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The HCS II Open Source Project
Functional Specifications
Version 1.0, August 20th, 2001

Name: Universal-Link

Description: This module will emulate several existing HCS network modules and will be able to assume several module's identity at once. The goal is to provide the HCS user the most flexibility by having to build only one type of network module while keeping the component count low and the size small.

Functions: The module will emulate the current network modules and add the new functions in the order presented in the following list. Where applicable, we have indicated (in brackets) when we plan to introduce a function also found in the "List of HCS II Improvements".
  1. Interrupt driven serial I/O routine
  2. Configuration and identity management routine
  3. DIO-Link emulation with new busy input (#27)
  4. Network module status response when polled (#17)
  5. Answer MAN (AMAN-Link) emulation (incl. Dallas iButtons) (#29 and 31)
  6. DIO+-Link and ADIO-Link emulation (May not be required since Answer MAN emulation covers the functions)
  7. LCD-Link emulation with new support for 40x4 displays and 4x4 keypad (#25)
  8. MCIR-Link emulation (# 26 and 30)
  9. Full Dallas 1-Wire devices support (#14, 29 and 31) (Will require XPRESS to be able to define new modules)
  10. Voice output using a module from Quadravox (#15) (Using DIO-Link emulation or with XPRESS defining new modules)
  11. Voice recognition using a Voice Direct 364 module from Sensory (#19) (Using DIO-Link emulation in Stand Alone Mode with 15 word recognition limit or in Slave Mode with 60 words recognition if XPRESS is able to define new modules)
  12. PL-Link emulation (We may instead improve on the HCS-PLIX expansion card and add Refresh and extended codes)
  13. PIC-TV emulation
NOTE: For modules used as user interface terminals mounted on a wall or desktop, the following functions should be available all at once: 5, 7, 9, 10 and 11.

Module Configuration: The configuration will be done via the RS-485 network using the Host "Network" command. The module's response would be obtained directly from the RS-485 network using a probe or via a new function in Host that would allow us to monitor network traffic via a built-in serial communication terminal. Two configuration technique would be used: Quick or Detailed.
Quick configuration: This methode would allow a user to quickly configure the module to use standard identities and function sets (ie: AMAN, LCD, MCIR-Link functions). Several identities could be assumed as long as they don't conflict with each other (ie: use the same pins on the PIC). A quick configuration command would look like this:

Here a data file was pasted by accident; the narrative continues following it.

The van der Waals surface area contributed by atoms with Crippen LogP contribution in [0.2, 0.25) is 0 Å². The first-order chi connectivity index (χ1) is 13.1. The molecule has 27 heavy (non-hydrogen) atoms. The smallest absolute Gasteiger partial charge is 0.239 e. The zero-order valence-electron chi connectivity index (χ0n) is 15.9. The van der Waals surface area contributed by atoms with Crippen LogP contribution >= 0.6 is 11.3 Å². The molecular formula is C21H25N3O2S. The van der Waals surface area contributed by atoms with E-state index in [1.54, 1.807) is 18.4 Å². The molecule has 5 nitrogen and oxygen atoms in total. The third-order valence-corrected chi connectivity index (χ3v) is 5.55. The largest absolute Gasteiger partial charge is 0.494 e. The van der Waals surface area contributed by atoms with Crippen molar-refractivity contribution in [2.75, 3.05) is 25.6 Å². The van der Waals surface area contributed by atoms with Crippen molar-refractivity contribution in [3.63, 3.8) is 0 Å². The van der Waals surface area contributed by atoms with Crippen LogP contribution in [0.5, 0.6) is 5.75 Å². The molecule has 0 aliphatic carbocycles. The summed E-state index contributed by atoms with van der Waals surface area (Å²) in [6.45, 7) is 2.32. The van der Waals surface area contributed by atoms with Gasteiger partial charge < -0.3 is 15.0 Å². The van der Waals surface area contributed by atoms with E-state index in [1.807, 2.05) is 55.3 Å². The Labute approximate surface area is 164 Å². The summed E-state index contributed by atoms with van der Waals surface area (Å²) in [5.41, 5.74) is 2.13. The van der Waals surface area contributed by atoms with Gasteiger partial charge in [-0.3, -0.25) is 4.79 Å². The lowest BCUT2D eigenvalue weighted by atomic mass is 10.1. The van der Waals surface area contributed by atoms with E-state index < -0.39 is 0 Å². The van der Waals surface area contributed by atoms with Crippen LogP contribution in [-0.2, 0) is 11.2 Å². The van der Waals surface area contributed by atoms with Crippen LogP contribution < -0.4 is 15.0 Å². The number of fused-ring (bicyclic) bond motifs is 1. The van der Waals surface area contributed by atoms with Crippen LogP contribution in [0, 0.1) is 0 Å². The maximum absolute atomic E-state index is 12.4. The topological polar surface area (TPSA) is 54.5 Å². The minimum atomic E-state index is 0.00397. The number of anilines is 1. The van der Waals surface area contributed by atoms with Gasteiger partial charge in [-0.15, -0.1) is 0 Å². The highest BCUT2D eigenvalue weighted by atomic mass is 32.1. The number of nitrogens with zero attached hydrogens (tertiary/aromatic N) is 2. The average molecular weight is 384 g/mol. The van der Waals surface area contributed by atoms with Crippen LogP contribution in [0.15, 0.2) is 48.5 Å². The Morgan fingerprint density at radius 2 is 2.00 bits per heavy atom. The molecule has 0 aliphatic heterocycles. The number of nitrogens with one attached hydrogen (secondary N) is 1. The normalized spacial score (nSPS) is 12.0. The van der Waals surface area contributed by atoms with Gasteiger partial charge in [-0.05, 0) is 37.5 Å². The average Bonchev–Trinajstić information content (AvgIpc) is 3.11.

UNIV0 QC=TERM1, AMAN3 (This would tell a new module, default name UNIV0, to QuickConfigure the function sets and assume the identity of two standard modules, an LCD terminal TERM1 and an Answer MAN AMAN3.)
Detailed configuration: This methode is the most flexible but the most complexe. It would allow the module to activate and use any function (as long as they don't cause conflicts) and assign them to one or several module name. A detailed configuration command would look like this:
UNIV0 DC=GARAGE1(ADC1, ADC2, DIOB, LCD, I2C) (This would tell a new module, default name UNIV0, to DetailConfigure a module named GARAGE1 and activate the ADC number 1 and 2, the DIO on port B, the LCD interface and the I2C port.)
NOTE: This example would only be possible if and when XPRESS is able to dynamically define new modules.

Hardware implementation:
Processor: The module will be implemented using a 40-pin PIC16F877 (prefered implementation) or a 28-pin 0.3" PIC16F876 (with less concurrent identity possible).
Language: We plan to use CCS PCM C compiler. Provides best bang for the buck (against C2C, FED C or High-Tech C) but is still affordable (99 $US). There is also a lot of code routines available for this compiler on the Net.
Firmware programming: The complete firmware should fit into the 8KB memory of the PIC. If it's impossible, we will use the bootloader to allow users without programming hardware to program the PIC with a different firmware for various function sets. In any event a bootloader would be used to allow users that do not have access to hardware programmers to reprogram their Universal-Links from a PC's RS-232 port.
External components: The basic module will be comprised of the PIC and a standard RS-485 high-impedance transceiver (allows up to 128 devices on one network). For functions that requires a lot of memory (ie: MCIR), one or sever l FRAM chips using SPI (prefered) or I2C (shared with other devices) will be use. As functions are, minimal parts may need to be added.
PCB layout: Will use commercially available protoboards like the "PICproto64" (17 $US, 25 $CAD). The Universal-Link documentation (in PDF) will contain full schematics and step by step graphics showing how to wire-up the basic module and each available functions. If required a PCB layout, in HPGL, JPEG and native Protel format, would be made available.

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